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Clinical Support Worker Apprenticeship before Medicine

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    • Thread Starter

    hey guys,

    i am looking to apply for 2017 Grad Entry Medicine, and have begun my preparations a while ago (volunteering, consultant shadowing, ukcat revision, looking at Unis and various resources etc). whilst there is a bit more to do for preparations, there is still over a year left before i can go anywhere (ofc assuming I get an offer), so I am looking to secure a paid job preferably in a hospital environment.

    one of the openings i had heard back from was this clinical support worker (CSW) apprenticeship program. it is a paid year of learning and training on the the job, aimed to prepare people for a permanent position as a CSW. everything about it seems really perfect for my needs, including the pay, duration and exposure to hospital work, but i had some reservations:

    1. it is stated there are multiple possible start dates, but theyre not specified anywhere. so if the earliest start is say October, and the program lasts 1 year, assuming im accepted into an A101, id have to leave before completion of the program.

    2. id be potentially taking the place of someone who might have a genuine interest in being a CSW as a permanent position.

    what are you guys thought on this? should i feel guilty about this and withdraw my application? or maybe just be transparent in the interview about my intentions and see how they react?

    I guess the wider problem is im having little luck finding a temporary position in a hospital, with a lot of seemingly entry-level positions requiring 6+ months of paid experience. have any of you guys been in a similar situation? any advice would be greatly appreciated.
    • Thread Starter

    sorry but probably shouldve clarified. i finished my phd last july and currently have nothing to do aside my volunteering activities, hence the desire for a temp job/placement for the next year and a bit.

    I guess it depends on your perspective in life but I would have the same concerns as you. It's clearly not a programme that is intended for your circumstances and you might well deny someone else an opportunity to begin a career in healthcare. To be honest, I suspect they would see straight through your application and I'd be surprised if you were appointed with a PhD. I think you would have to be very convincing (and almost certainly lie through your teeth!) to be selected.

    If you are going to have a gap year, I would work hard for as much of it as you have to and then spend some time overseas. Volunteer in an overseas healthcare setting if you must but take some development time for yourself before stepping onto the NHS treadmill.

    Have you thought about working as a hospital porter? Or a healthcare assistant? I spent some time as a porter and the doctors soon involved me (where possible) in things once they realised that I was applying to medical school. In general, you will find that there are more opportunities (people are friendlier, more creative, and possibly less busy...) in small general hospitals rather than a large "centre of excellence".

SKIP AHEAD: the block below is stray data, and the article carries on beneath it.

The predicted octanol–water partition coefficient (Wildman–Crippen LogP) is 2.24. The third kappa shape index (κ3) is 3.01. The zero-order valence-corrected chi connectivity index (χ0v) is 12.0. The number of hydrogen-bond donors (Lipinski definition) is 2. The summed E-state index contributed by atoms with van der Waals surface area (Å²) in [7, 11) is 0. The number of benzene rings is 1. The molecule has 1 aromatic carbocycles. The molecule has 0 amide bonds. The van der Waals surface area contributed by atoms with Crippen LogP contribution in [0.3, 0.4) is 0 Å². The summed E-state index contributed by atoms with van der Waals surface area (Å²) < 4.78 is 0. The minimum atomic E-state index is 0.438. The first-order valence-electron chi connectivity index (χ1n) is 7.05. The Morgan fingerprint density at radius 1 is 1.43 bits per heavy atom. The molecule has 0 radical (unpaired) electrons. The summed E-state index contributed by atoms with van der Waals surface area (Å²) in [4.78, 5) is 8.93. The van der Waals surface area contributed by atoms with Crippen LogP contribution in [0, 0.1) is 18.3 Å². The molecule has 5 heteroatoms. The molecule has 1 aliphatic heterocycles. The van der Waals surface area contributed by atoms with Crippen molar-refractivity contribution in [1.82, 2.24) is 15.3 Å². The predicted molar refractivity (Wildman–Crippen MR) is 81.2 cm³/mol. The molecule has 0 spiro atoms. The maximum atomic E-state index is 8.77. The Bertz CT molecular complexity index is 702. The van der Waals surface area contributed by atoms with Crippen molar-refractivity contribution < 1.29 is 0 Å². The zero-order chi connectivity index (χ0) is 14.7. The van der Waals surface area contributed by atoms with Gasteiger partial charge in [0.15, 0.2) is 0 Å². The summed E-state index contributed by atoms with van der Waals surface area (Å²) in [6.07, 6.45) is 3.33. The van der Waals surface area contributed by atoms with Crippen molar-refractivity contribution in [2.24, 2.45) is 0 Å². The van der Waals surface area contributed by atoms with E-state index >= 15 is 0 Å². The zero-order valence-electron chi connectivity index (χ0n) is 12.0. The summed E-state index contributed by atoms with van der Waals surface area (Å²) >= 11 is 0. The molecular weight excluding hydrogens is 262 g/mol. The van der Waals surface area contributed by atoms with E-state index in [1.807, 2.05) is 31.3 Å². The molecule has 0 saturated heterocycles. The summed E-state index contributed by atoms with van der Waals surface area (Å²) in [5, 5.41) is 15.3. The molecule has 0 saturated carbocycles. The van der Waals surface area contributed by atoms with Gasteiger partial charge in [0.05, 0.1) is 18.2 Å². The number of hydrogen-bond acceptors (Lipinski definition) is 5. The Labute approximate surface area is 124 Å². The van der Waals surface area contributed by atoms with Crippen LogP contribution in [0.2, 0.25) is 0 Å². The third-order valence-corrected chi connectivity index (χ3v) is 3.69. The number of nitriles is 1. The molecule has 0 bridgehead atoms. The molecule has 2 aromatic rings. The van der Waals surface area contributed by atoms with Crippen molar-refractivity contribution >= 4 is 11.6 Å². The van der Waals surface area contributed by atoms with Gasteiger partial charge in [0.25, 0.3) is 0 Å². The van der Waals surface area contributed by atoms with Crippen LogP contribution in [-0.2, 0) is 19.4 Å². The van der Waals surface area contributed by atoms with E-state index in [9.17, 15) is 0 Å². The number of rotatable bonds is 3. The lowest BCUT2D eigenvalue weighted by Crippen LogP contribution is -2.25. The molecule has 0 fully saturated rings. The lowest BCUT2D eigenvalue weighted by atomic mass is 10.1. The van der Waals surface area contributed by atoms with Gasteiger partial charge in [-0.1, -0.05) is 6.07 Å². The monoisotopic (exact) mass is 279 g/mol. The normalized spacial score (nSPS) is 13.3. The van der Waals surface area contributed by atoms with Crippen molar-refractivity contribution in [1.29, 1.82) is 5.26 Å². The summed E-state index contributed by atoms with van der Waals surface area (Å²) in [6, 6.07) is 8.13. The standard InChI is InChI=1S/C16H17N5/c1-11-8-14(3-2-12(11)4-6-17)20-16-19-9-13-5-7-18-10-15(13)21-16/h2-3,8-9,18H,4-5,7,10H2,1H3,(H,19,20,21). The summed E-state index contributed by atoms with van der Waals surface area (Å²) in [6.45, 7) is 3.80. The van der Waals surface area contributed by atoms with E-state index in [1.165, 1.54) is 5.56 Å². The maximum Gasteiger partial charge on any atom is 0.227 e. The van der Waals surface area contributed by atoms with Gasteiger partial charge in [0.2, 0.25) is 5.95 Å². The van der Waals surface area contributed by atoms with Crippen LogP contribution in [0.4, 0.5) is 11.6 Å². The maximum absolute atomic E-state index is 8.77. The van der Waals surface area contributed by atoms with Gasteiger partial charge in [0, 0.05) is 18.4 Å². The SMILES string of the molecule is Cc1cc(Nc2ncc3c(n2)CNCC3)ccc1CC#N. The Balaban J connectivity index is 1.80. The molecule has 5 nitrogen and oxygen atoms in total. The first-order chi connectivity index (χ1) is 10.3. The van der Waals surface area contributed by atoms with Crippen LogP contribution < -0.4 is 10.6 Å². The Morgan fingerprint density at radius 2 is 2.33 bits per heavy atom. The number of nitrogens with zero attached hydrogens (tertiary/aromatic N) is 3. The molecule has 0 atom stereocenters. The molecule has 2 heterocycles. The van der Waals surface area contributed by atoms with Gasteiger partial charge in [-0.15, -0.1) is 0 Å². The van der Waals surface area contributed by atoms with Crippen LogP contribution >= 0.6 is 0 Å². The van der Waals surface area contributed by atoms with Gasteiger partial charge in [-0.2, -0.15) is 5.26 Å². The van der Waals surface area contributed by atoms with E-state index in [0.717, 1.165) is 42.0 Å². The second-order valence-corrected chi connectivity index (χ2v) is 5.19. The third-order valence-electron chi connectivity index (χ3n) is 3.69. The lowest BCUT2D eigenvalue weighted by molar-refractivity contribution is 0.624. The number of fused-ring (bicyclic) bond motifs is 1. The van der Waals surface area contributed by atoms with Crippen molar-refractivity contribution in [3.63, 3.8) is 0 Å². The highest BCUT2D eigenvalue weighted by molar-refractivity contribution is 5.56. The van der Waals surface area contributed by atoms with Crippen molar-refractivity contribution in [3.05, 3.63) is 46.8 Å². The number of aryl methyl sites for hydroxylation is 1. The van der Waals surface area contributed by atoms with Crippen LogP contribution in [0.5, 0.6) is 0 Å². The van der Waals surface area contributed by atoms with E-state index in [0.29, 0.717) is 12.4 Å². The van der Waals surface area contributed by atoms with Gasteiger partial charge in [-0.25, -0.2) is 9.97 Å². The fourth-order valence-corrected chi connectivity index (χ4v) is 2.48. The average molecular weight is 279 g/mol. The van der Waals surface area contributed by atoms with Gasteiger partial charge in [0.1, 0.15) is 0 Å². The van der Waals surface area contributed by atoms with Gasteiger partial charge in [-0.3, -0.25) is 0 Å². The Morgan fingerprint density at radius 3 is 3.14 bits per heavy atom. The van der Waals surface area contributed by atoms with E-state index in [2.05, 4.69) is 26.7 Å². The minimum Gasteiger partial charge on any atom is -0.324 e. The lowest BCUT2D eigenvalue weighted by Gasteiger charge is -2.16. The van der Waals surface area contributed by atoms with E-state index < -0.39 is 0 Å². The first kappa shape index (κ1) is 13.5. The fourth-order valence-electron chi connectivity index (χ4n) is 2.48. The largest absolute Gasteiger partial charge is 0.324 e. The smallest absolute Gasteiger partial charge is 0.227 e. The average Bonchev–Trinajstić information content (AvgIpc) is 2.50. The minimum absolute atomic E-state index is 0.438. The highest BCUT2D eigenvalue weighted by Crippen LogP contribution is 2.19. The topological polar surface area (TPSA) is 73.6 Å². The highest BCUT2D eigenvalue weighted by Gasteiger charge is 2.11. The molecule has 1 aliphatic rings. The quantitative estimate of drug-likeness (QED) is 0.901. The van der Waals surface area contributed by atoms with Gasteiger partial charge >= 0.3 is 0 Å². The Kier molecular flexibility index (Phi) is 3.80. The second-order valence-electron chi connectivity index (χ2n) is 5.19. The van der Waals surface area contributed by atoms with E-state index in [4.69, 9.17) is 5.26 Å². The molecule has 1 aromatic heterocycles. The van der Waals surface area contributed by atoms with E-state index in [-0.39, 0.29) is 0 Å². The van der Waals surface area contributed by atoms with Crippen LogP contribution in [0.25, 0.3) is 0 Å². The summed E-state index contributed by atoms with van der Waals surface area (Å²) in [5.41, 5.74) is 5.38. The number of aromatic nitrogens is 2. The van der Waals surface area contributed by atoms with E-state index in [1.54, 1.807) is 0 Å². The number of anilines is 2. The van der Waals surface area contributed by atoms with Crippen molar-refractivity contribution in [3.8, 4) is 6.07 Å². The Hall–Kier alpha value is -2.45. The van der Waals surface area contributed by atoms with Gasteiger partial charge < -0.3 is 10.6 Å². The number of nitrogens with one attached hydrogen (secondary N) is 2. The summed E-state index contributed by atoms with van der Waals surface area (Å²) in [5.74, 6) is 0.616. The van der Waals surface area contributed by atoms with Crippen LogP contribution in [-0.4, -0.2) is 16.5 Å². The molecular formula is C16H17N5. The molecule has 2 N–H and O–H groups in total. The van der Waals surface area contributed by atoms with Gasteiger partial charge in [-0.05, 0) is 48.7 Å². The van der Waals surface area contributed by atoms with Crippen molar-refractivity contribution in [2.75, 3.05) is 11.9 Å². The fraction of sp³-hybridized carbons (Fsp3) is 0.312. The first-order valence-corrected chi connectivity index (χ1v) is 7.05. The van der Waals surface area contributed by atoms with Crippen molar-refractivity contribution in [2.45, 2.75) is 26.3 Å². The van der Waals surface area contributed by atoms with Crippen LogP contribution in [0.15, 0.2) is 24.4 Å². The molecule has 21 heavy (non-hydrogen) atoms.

I think applying to be an HCA or something would work out well, they're usually after them. If you're not planning on pursuing the Clinical Support Worker line of work then I think doing an apprenticeship does seem a little odd and would take the spot of somebody who would stay in that role for a long time. The people doing these jobs take them quite seriously and it's very different to what you'll encounter as a medic in terms of how they train you. Like CSWs might get trained how to take bloods but 'training' to take bloods is like a serious hardcore process of sign-offs, supervision and tick boxes. For reasons unknown even after all that you may get told you are only allowed to take blood from the arms and other seemingly pointless restrictions.
    Whereas as a medical student they show you how to do it on a plastic arm, you do it on each other and then they wave you goodbye to go and try it out for real. So IMO if somebody is doing an apprenticeship and learning these skills you should leave the spot to them because it's made into a very effortful thing.

    To be honest if I were you I'd do something outside of medicine and more enjoyable.

    However if you're determined to do healthcare related stuff then being an HCA is basically = being a care home worker, only in a hospital. So if you're not getting any openings there, working in a care home is always an opportunity ('cause it's super super hard work!) and would be an option to show you're working in a caring capacity for interviews or something. Ultimately it'll look more or less just as great on a medical applicant CV. Then you'd need work experience as well ideally.
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